expanding the design space of interactions with programming tutorial videos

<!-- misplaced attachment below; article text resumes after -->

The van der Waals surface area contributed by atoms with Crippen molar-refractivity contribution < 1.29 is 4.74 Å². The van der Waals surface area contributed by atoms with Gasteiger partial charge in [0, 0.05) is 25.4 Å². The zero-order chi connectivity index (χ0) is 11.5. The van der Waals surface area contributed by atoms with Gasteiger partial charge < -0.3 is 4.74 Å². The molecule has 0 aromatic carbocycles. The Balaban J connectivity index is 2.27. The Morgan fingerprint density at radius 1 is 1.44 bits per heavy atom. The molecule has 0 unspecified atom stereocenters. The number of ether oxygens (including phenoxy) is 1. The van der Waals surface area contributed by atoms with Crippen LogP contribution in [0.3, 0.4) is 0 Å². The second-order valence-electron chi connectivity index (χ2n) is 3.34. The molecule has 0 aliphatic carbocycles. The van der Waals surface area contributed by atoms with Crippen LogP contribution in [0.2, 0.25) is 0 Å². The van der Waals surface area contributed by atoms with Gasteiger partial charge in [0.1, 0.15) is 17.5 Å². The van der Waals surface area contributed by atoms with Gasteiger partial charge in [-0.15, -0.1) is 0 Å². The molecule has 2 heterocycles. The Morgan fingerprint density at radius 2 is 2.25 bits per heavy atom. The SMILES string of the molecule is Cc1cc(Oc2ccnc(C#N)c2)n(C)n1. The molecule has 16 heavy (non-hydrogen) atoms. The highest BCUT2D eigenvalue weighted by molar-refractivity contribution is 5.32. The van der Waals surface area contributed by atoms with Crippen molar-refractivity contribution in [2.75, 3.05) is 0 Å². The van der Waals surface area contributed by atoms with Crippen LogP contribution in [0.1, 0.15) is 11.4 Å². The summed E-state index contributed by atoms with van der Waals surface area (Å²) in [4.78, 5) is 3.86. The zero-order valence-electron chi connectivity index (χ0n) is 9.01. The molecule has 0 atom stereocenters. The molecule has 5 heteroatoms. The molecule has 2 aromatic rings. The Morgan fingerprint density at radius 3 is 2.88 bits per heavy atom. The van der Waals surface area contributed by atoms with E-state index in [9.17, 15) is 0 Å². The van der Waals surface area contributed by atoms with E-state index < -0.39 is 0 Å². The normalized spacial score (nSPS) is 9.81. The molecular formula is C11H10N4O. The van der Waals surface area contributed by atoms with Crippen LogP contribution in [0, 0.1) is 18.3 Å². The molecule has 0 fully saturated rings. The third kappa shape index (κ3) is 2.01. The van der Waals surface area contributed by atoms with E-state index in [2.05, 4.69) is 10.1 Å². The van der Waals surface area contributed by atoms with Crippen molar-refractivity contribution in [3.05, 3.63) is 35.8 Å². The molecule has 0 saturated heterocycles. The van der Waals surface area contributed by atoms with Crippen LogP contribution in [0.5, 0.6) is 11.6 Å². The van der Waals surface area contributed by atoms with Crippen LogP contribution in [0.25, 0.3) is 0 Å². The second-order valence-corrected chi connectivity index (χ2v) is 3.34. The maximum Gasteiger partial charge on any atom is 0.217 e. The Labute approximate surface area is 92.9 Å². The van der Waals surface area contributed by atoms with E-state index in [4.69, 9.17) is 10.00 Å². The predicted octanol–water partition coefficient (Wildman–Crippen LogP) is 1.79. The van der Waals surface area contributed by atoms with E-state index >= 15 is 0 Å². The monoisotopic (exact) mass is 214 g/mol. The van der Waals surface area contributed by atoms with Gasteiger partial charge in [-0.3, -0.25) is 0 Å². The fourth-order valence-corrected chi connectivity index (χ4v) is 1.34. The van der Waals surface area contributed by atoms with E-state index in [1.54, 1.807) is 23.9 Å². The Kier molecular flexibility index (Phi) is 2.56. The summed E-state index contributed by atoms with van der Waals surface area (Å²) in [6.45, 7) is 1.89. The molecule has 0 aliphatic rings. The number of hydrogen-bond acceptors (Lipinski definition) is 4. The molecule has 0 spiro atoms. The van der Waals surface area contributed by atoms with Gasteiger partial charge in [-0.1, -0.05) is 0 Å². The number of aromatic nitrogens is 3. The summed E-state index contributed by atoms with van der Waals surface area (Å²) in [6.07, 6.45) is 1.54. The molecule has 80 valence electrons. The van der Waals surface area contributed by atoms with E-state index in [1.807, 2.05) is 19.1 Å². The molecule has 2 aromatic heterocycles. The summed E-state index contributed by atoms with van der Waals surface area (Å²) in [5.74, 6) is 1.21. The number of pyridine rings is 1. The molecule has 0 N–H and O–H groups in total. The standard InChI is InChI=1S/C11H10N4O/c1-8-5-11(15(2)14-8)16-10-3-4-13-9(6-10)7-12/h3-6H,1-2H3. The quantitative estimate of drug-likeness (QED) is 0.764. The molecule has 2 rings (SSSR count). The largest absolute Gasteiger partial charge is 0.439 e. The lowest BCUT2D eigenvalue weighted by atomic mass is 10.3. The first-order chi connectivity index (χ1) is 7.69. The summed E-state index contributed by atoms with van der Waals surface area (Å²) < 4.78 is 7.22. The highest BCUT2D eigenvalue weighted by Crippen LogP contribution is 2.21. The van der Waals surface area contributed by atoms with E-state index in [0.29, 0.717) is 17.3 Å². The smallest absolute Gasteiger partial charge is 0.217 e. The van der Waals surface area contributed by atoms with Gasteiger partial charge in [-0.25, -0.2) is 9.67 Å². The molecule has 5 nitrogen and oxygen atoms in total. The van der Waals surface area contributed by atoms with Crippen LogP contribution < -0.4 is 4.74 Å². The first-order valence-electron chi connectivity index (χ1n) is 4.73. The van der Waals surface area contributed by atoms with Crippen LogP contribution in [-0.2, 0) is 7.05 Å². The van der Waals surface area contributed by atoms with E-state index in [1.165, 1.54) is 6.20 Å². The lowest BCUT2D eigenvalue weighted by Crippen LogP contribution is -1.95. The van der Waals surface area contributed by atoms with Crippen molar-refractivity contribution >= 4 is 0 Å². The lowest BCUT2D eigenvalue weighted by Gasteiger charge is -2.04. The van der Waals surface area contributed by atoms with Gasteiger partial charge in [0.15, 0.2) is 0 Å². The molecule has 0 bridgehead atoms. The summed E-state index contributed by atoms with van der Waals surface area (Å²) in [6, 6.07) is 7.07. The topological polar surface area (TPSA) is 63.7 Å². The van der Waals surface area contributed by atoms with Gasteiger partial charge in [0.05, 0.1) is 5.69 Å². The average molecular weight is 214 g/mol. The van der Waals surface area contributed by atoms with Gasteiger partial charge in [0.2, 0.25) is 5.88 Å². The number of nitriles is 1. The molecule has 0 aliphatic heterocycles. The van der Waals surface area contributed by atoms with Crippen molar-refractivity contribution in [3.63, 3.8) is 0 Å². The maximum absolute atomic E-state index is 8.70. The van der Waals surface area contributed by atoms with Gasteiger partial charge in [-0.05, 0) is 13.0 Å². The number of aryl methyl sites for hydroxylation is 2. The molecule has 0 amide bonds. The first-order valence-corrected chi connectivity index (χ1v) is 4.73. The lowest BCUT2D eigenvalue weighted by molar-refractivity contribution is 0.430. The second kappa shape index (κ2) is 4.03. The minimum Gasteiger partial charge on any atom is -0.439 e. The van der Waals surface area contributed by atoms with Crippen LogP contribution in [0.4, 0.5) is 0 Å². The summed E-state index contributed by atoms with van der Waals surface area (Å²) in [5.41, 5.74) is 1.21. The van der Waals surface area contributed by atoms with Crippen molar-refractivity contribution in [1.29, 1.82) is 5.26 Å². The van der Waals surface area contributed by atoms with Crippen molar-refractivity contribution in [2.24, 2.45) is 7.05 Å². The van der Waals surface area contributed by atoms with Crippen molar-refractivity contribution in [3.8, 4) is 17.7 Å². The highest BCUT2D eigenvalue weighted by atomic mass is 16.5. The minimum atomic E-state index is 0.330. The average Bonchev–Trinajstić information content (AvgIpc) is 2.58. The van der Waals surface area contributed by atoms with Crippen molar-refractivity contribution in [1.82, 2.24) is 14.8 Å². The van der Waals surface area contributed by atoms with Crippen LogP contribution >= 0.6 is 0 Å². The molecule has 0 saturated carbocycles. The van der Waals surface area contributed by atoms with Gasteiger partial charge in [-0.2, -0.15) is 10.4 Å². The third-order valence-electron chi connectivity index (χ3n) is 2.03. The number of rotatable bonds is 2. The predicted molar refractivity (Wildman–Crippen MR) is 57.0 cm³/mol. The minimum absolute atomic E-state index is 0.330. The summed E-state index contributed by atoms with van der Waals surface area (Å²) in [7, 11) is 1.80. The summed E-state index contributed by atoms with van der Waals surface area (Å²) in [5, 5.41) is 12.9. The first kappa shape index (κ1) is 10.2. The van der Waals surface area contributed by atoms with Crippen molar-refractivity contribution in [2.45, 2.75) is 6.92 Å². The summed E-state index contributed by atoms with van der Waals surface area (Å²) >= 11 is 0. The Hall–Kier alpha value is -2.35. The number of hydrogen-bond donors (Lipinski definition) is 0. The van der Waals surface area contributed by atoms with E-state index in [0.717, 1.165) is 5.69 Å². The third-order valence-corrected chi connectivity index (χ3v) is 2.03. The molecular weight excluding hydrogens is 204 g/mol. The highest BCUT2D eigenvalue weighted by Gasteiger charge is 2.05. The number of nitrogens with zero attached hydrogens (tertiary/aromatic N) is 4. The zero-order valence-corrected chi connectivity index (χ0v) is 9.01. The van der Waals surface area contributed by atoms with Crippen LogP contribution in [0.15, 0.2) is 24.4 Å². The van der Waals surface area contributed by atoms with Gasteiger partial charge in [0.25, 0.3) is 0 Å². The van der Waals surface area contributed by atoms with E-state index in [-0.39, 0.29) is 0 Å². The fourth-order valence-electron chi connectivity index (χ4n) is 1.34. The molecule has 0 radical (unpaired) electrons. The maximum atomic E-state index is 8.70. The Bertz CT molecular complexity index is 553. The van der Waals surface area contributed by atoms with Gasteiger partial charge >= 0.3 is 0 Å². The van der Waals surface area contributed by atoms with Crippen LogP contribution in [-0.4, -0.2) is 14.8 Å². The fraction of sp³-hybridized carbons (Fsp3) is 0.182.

Love them or hate them, videos are a pervasive format for delivering online education at scale. They are especially popular for computer programming tutorials since videos convey expert narration alongside the dynamic effects of editing and running code. However, these screencast videos simply consist of raw pixels, so there is no way to interact with the code embedded inside of them. To expand the design space of learner interactions with programming videos, we developed Codemotion, a computer vision algorithm that automatically extracts source code and dynamic edits from existing videos. Codemotion segments a video into regions that likely contain code, performs OCR on those segments, recognizes source code, and merges together related code edits into contiguous intervals. We used Codemotion to build a novel video player and then elicited interaction design ideas from potential users by running an elicitation study with 10 students followed by four participatory design workshops with 12 additional students. Participants collectively generated ideas for 28 kinds of interactions such as inline code editing, code-based skimming, pop-up video search, and in-video coding exercises. To appear shortly at Learning@Scale 2018.